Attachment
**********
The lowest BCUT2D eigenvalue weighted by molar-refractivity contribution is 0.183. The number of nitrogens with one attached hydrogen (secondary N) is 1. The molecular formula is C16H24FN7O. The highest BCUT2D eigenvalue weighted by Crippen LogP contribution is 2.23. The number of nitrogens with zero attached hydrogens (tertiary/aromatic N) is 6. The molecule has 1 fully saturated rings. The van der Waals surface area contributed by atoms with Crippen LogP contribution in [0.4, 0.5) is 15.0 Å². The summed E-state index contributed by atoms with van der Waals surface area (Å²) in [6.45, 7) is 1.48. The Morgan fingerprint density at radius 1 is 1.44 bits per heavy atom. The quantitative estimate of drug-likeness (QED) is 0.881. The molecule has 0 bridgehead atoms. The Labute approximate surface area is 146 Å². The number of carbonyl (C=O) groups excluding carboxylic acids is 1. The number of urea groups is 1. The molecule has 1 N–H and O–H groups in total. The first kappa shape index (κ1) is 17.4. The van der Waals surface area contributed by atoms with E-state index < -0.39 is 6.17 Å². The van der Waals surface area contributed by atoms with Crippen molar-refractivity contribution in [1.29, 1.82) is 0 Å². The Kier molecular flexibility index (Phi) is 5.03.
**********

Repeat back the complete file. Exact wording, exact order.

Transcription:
The lowest BCUT2D eigenvalue weighted by molar-refractivity contribution is 0.183. The number of nitrogens with one attached hydrogen (secondary N) is 1. The molecular formula is C16H24FN7O. The highest BCUT2D eigenvalue weighted by Crippen LogP contribution is 2.23. The number of nitrogens with zero attached hydrogens (tertiary/aromatic N) is 6. The molecule has 1 fully saturated rings. The van der Waals surface area contributed by atoms with Crippen LogP contribution in [0.4, 0.5) is 15.0 Å². The summed E-state index contributed by atoms with van der Waals surface area (Å²) in [6.45, 7) is 1.48. The Morgan fingerprint density at radius 1 is 1.44 bits per heavy atom. The quantitative estimate of drug-likeness (QED) is 0.881. The molecule has 0 bridgehead atoms. The Labute approximate surface area is 146 Å². The number of carbonyl (C=O) groups excluding carboxylic acids is 1. The number of urea groups is 1. The molecule has 1 N–H and O–H groups in total. The first kappa shape index (κ1) is 17.4. The van der Waals surface area contributed by atoms with E-state index < -0.39 is 6.17 Å². The van der Waals surface area contributed by atoms with Crippen molar-refractivity contribution in [1.29, 1.82) is 0 Å². The Kier molecular flexibility index (Phi) is 5.03.